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Setting the Stage


Prior to the Civil War, African Americans were not recognized as citizens. Slaves were considered property, which could be bought, sold, or transferred. Even former slaves and Free Blacks did not automatically enjoy the protections guaranteed to U.S. citizens. In New England, slavery ended gradually after the American Revolution. In Connecticut, slavery came to a complete end in 1848, although the majority of African Americans in the state were free by 1800. Many citizens of the New England states opposed slavery, but they did not necessarily approve of integrating African Americans into society as equals under the law. The colonizationist movement was strong in these states, proposing that African Americans would never be successfully integrated into white America, and that they should be returned to a homeland created for them in Africa.

Events in Canterbury, Connecticut, in the early 1830s brought race related issues to the forefront when a young teacher named Prudence Crandall admitted an African-American student to her boarding school and subsequently opened a school strictly for black females. The town's negative and ultimately violent reaction sparked heated debate, especially between colonizationists, who supported sending Free Blacks to colonies in Africa, and abolitionists. The events received national attention through newspapers such as The Liberator.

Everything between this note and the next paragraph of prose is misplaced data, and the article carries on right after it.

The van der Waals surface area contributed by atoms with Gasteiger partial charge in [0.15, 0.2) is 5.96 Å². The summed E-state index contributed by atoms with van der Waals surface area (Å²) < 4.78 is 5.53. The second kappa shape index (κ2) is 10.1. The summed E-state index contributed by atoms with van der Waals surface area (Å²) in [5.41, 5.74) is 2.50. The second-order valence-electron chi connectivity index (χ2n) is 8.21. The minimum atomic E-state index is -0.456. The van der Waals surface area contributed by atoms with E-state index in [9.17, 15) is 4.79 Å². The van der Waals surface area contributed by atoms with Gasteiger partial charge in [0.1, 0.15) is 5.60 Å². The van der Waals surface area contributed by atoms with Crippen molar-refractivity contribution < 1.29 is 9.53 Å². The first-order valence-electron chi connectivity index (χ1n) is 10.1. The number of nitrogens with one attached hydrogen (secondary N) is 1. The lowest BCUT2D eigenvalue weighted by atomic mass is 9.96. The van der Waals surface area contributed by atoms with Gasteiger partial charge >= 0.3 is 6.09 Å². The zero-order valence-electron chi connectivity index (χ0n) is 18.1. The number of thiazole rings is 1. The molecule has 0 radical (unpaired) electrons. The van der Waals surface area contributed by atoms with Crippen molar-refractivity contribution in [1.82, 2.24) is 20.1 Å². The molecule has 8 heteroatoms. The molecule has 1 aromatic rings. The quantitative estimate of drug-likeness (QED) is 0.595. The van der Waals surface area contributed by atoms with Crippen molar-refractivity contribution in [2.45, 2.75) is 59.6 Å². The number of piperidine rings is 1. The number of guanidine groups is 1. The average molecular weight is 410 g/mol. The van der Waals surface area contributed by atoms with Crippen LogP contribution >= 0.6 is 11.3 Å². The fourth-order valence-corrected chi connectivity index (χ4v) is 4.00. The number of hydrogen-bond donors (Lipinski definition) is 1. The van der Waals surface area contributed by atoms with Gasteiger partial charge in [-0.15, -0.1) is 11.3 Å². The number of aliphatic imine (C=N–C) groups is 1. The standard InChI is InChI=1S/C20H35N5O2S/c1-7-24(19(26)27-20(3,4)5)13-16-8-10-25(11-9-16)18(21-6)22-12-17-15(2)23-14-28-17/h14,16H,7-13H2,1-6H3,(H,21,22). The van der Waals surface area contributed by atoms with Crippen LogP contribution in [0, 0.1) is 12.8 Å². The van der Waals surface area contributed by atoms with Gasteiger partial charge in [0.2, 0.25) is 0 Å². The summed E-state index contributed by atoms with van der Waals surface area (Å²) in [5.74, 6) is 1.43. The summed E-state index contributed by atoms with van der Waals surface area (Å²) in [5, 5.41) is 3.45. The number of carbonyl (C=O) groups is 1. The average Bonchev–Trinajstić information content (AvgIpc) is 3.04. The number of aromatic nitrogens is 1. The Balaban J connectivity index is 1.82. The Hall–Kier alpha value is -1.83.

After the Civil War, African Americans continued to suffer economically, politically, and socially. Even with ratification of the Fourteenth Amendment in 1868, which guaranteed rights of citizenship to "all persons born or naturalized in the United States," harsh discrimination continued. In 1896 the Supreme Court decision in Plessy v. Ferguson established the "separate but equal" doctrine, which provided a legal basis for segregated schools. Theoretically, African-American students were to receive a comparable education to white children, but this rarely was the case. The "separate but equal" policy continued until the 1954 Supreme Court decision in Brown v. the Board of Education of Topeka determined that this policy violated the rights of African Americans to an equal education. Court-ordered desegregation affected school districts everywhere in the United States, but when nine African-American students attempted to integrate Arkansas' Little Rock Central High School amidst an angry mob in 1957, the eyes of the nation were upon them. The episode became the symbol and focus for the controversy over school segregation.

 

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